The Country and the City
The Country and the City is a book of cultural analysis by Raymond Williams which was first published in 1973.
|Publisher||Chatto and Windus & Spokesman Books|
|1973 & 2011|
|Media type||Print (book)|
|LC Class||PR409.C5 W5x 1985|
Coming from the Welsh border, a village in the Black Mountains, Raymond Williams found that the images of rural life taught at the University of Cambridge did not match what he had seen. As an academic at Cambridge, he studied and examined the contradiction, along with the contrasting idea of the city, which in the United Kingdom has never been separate from the countryside. Rural life without cities had existed in other parts of the world, but not for a very long time in Britain.
Chapter 2, A Problem of Perspective, examines the idea that an ancient continuous rural life has recently ended. Authors generally remember this timeless order existing in their own childhood. But look at writers from the time of their childhood, and they consider that the timeless order has already vanished, having still existed in the older writer's childhood. He gives a chain of examples, going back as far as Thomas More in 1516.
Urban life is also examined - see in particular chapter 19, Cities of Darkness and of Light.
Discussion of the country and the city
In The Country and the City, Raymond Williams analyzes images of the country and the city in English literature since the 16th century, and how these images become central symbols for conceptualizing the social and economic changes associated with capitalist development in England. Williams debunks the notion of rural life as simple, natural, and unadulterated, leaving an image of the country as a Golden age. This is, according to Williams, “a myth functioning as a memory” that dissimulates class conflict, enmity, and animosity present in the country since the 16th century. Williams shows how this imagery is embedded in the writings of English poets, novelists and essayists. These writers have not just reproduced the rural-urban divide, but their works have also served to justify the existing social order. The city, on the other hand, is depicted in English novels as a symbol of capitalist production, labor, domicile, and exploitation, where it is seen as the “dark mirror” of the country. The country represented Eden while the city became the hub of modernity, a quintessential place of loneliness and loss of romanticism. In the novels of Charles Dickens and Thomas Hardy, there seems to be a feeling of loss, and at the same time a sense of harmony among the lonely and isolated souls.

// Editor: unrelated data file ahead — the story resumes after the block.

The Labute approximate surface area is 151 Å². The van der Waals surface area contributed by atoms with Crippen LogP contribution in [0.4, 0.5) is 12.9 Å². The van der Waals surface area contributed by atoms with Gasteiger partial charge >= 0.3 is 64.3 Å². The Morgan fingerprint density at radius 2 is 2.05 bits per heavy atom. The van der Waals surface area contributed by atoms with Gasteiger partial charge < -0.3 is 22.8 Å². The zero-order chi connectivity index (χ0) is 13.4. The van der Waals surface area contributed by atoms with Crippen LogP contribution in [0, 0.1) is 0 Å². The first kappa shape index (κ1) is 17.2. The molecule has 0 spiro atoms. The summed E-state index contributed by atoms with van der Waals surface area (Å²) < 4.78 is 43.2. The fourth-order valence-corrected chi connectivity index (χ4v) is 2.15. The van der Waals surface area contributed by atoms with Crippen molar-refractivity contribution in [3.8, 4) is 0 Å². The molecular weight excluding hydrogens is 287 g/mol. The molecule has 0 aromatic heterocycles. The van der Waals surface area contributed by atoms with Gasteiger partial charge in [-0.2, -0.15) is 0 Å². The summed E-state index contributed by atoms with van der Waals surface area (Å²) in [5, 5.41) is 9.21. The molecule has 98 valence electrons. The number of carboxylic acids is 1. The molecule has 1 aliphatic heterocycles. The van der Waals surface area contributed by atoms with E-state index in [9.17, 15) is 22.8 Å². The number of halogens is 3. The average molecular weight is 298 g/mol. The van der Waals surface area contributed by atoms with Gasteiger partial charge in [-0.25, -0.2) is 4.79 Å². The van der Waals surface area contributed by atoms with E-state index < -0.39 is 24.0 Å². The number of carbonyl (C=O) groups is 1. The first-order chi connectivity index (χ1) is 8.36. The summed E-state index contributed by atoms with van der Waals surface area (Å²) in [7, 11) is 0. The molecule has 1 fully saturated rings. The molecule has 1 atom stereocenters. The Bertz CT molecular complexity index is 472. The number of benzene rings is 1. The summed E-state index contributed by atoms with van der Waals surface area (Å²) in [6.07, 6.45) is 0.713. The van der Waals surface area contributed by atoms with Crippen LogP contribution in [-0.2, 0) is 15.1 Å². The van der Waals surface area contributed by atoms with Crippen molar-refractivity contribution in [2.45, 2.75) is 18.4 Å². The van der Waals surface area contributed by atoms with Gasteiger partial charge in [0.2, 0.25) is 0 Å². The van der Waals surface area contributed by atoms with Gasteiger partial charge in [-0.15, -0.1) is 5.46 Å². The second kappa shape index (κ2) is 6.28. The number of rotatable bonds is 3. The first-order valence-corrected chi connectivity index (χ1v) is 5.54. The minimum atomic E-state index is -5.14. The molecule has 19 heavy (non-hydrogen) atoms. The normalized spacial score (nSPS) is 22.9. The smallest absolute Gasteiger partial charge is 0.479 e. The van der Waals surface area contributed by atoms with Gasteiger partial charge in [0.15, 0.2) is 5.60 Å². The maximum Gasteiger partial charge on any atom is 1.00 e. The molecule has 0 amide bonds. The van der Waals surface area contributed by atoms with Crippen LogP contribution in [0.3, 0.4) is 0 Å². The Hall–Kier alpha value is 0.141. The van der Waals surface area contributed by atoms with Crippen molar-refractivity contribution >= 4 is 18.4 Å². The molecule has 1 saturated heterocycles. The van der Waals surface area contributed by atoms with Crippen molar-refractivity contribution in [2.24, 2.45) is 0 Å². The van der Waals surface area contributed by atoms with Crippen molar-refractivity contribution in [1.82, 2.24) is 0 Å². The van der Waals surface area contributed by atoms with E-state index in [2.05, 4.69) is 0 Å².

For Williams, “the contrast of the country and city is one of the major forms in which we become conscious of a central part of our experience and of the crises of our society” (p. 289). What kinds of experience do the ideas appear to interpret, and why do certain forms occur or recur at this period or at that? To answer these questions, Williams argues that “we need to trace, historically and critically, the various forms of the ideas” (p. 290). It is this historical perspective that makes Williams's work essentially important for it rejects a simple, dualistic explanation of the city as evil in search of peace and harmony in the countryside. Instead, Williams sees the country as inextricably related to the city. In search of the historical, lived form, Williams distinguishes two of his best-known categories: “knowable communities” and the “structure of feeling.” Over the centuries, Williams describes the prevailing structure of feeling—traces of the lived experience of a community distinct from the institutional and ideological organization of the society—in the works of poets and novelists.
In the same vein, Williams sees most novels as “knowable communities” in the sense that the “novelist offers to show people and their relationships in essentially knowable and communicable ways” (p. 163). In sum, Williams notably said: “It was always a limited inquiry: the country and the city within a single tradition. But it has brought me to the point where I can offer its meanings, its implications and its connections to others: for discussion and amendment; for many kinds of possible cooperative work; but above all for an emphasis—the sense of an experience and of ways of changing it—in the many countries and cities where we live” (p. 306).
Chapter Eight of Raymond Williams: Hope and Defeat in the Struggle for Socialism
"A contrast between country and city, as fundamental ways of life, reaches back into classical times."